The Government’s latest plan to align mandatory audit thresholds with accounting thresholds and thereby remove the reporting ‘burden’ for small businesses could spectacularly backfire, according to the Institute of Credit Management.
ICM Chief Executive Philip King says that the plans by Vince Cable to increase the number of smaller businesses who are exempt from a formal audit will not achieve the result the Business Secretary is looking for, and could starve the economic engine of fuel.
Vince Cable’s announcement came with the Government’s response to the consultation on Audit Exemptions and Change of Accounting Framework, confirming plans to allow more companies to make a commercial decision about whether or not to have a statutory audit. Mr Cable believes that tackling the reporting requirements will help save UK companies millions of pounds every year and free them up to expand and grow their business.
Currently, to be eligible for an audit exemption in the UK, small companies must be less than a certain size in terms of balance sheet and turnover. The new regulations will align mandatory audit thresholds with accounting thresholds, meaning SMEs will be able to obtain an exemption if they meet two out of three criteria relating to balance sheet total, turnover and number of employees. This change will allow 36,000 more companies to choose not to have an audit.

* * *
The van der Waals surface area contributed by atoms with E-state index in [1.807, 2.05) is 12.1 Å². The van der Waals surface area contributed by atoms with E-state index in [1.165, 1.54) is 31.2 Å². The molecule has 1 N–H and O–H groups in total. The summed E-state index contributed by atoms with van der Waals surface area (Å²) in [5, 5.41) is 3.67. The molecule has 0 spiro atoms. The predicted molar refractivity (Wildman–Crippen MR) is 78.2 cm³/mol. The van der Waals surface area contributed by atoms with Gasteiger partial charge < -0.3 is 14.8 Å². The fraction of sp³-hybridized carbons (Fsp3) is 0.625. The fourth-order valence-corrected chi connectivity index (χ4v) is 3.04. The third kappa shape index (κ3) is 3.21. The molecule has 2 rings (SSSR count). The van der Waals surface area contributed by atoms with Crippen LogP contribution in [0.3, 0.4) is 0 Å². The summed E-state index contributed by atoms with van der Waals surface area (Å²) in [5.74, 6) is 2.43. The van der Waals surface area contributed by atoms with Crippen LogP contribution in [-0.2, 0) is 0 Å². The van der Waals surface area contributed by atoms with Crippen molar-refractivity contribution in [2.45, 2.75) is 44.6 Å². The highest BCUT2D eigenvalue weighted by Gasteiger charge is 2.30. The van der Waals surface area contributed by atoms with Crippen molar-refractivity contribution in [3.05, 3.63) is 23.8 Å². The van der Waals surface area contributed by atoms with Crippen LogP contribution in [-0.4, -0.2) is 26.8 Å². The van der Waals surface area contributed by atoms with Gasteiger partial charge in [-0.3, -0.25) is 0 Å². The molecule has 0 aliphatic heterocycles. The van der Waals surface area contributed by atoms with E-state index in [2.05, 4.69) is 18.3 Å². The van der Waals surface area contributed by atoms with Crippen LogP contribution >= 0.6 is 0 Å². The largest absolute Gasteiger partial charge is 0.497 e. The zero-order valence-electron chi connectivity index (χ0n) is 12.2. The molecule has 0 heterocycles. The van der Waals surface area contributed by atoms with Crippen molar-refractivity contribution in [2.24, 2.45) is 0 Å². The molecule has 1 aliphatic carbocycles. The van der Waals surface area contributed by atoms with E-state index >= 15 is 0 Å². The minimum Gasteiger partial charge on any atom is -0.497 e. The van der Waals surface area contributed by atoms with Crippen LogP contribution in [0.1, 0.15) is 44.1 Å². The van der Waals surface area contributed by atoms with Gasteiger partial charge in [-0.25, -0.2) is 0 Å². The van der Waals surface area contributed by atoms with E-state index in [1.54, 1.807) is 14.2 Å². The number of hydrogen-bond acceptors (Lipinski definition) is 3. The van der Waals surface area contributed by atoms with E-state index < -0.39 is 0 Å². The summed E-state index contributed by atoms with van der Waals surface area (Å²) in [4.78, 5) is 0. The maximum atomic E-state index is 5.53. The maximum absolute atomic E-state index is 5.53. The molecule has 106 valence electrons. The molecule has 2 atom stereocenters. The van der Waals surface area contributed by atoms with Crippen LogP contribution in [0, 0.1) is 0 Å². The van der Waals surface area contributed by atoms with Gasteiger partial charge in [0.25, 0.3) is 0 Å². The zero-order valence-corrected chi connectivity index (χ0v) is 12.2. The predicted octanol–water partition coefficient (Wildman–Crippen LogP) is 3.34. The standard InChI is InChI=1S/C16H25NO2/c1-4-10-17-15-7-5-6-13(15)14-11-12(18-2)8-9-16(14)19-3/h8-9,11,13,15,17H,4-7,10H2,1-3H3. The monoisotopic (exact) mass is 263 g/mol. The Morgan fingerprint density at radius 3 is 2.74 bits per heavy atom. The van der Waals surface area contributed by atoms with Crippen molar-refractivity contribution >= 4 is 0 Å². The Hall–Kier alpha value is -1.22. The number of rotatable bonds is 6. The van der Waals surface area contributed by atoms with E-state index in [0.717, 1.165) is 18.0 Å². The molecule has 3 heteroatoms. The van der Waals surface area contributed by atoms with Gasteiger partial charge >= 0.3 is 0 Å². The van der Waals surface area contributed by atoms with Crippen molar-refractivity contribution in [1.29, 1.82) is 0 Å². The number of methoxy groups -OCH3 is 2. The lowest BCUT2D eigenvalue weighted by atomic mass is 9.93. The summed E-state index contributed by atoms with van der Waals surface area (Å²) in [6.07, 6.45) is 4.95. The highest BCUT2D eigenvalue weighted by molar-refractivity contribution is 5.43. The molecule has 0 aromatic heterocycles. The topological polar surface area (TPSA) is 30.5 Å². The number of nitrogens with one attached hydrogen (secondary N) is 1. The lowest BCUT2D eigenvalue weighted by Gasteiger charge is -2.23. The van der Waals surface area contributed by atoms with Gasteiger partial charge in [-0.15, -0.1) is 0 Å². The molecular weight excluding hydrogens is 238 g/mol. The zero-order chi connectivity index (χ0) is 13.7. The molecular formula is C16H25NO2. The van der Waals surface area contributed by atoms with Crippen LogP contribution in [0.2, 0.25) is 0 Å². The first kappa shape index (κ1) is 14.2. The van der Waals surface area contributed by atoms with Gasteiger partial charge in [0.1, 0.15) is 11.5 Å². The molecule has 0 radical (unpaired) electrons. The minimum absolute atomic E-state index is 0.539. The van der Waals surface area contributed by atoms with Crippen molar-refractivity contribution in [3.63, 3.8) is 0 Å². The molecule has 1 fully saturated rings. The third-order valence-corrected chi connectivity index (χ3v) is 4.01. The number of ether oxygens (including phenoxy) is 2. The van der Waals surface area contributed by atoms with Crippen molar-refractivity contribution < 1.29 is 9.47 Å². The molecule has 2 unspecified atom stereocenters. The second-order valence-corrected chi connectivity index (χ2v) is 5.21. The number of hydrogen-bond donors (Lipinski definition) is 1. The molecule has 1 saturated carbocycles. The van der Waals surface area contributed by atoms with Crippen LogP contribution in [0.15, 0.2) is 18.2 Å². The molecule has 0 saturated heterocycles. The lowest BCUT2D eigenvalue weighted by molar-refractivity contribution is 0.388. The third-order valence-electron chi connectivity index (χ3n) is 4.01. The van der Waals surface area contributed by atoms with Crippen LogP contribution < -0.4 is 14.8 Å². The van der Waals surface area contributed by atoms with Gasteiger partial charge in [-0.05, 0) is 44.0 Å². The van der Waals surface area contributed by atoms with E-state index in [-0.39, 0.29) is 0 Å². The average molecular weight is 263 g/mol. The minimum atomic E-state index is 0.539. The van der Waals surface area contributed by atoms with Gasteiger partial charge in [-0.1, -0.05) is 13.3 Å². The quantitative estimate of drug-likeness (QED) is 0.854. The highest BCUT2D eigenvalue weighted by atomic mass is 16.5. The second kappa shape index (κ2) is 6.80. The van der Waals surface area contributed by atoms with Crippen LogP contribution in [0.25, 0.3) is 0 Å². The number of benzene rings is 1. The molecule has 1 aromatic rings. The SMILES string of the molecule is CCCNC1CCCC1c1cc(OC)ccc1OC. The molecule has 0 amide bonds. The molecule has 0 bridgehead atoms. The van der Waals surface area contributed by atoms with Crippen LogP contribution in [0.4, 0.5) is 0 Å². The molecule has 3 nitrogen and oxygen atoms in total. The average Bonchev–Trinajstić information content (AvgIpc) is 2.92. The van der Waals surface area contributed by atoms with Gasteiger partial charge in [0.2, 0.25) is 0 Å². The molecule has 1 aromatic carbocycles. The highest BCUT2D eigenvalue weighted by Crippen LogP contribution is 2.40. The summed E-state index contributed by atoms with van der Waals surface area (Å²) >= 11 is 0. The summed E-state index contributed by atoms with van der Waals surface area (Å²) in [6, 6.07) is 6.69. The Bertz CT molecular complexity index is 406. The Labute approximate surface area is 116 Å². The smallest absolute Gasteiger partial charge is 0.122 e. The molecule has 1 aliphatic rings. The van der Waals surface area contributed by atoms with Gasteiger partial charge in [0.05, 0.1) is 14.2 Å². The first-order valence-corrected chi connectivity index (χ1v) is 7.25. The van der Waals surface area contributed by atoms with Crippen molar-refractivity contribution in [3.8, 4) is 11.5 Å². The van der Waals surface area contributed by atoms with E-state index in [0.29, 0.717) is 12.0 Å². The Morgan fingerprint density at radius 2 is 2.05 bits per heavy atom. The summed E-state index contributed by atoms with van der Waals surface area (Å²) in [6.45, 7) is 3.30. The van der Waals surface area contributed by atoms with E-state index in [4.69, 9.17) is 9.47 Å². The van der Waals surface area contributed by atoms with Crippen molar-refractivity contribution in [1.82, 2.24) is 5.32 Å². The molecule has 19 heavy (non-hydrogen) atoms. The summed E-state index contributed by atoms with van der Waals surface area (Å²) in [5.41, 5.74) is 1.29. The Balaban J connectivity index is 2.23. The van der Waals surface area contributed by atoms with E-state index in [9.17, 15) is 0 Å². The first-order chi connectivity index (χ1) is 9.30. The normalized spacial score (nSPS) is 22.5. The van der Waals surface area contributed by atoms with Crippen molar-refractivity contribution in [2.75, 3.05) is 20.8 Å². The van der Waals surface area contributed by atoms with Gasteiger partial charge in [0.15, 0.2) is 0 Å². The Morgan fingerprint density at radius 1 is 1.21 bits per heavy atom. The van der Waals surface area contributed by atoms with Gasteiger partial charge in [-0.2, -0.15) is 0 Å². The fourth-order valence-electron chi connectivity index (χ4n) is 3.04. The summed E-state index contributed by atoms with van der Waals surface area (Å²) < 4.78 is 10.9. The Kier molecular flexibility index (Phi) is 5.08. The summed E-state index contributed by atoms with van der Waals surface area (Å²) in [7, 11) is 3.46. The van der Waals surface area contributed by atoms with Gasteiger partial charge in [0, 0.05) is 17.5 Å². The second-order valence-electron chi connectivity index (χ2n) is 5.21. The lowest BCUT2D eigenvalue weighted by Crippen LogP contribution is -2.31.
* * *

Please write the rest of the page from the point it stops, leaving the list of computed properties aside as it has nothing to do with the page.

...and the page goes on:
The Government will also exempt most subsidiary companies from mandatory audit, as long as their parent company guarantees their liabilities. A further 83,000 subsidiary companies will benefit. In addition, another 67,000 dormant subsidiaries will no longer need to prepare and file annual accounts, provided they receive a similar guarantee.
Philip King says that the purpose of an audit is not just to promote a company’s financial viability: “A ‘small’ business by the Government’s definition could be a firm with a turnover of £6.5 million, with £3.26 million on its balance sheet and 50 employees.
“I would suggest that is big enough to warrant an audit that will not only identify accounting errors, but also such things as process failures or even fraud that could cause its downfall, and might otherwise go unnoticed by employees. How does that support the idea of business growth?
“Credit is the fuel that drives the economic engine, but it requires more not less financial information to be disclosed. The Business Secretary may just have starved that engine of the vital fuel that it needs,” Philip concludes.
The regulations are expected to come into force for accounting years ending on or after 1 October 2012.